If you were holding out hope that Android and Chrome would one day merge into some kind of super OS that marries the desktop and mobile worlds once and for all, Google’s senior vice president for Android, Chrome, and Chromecast Hiroshi Lockheimer has some bad news for you: It’s not happening.
Speaking on the All About Android podcast, the mobile chief threw a giant bucket of cold water on the idea that the two platforms would eventually converge, despite recent rumors that suggest such a project is already in development at Google. “There’s no point in merging them,” Lockheimer said, pointing out sales of that Chromebooks overtook Macs in the first quarter of this year. “They’re both successful.”
But that’s not to say the two platforms will stay entirely separate. You can already run Android apps on some Chromebooks (and more are on the way), and Lockheimer extolled the strategy of sharing features, saying Google’s aim is “to make sure that both sides benefit from each other. … You’ll see a lot more of that happening, where we’re cross-pollinating, but not a merge.”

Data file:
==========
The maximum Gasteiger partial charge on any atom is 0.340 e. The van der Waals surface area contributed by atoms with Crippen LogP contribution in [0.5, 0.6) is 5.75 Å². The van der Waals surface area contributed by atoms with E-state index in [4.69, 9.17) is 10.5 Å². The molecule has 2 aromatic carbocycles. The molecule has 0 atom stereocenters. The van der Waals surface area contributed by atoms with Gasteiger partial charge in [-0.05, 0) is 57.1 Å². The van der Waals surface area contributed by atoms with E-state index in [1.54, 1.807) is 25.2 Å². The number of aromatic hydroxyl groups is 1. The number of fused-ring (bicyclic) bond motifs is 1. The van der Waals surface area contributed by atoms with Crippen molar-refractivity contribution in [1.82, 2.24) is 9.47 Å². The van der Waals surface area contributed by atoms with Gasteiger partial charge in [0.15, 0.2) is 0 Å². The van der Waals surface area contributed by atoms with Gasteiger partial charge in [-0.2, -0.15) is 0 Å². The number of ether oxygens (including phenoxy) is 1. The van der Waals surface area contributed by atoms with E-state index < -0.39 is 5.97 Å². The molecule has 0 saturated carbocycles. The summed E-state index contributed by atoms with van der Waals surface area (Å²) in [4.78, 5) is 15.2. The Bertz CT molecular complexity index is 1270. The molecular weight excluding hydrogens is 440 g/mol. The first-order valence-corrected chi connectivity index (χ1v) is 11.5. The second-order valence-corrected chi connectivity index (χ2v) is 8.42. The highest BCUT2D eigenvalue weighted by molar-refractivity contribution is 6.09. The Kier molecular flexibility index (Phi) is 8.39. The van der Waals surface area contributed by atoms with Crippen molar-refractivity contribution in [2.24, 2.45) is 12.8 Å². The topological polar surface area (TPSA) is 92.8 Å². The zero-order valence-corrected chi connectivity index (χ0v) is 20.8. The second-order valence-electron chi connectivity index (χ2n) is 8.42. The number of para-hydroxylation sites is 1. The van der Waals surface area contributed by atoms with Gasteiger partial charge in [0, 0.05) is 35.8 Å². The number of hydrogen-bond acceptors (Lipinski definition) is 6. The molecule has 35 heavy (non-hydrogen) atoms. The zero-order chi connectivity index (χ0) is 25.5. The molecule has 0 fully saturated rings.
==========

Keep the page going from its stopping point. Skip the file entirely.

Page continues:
The impact on you at home: We’re all waiting for that magical all-in-one device to arrive that lets us seamlessly bounce between apps and devices without skipping a beat, but forcing two distinct OSes together isn’t the right way to do it. Much like Apple has done with iOS and OS X, there are plenty of ways that Chrome and Android can integrate with each other to create a better experience on both sides. But Google is right to keep them separate. There may be a day when Google releases an OS that can scale to all of our devices and do it all, but it will likely be a ground-up rethinking, not a hybrid.
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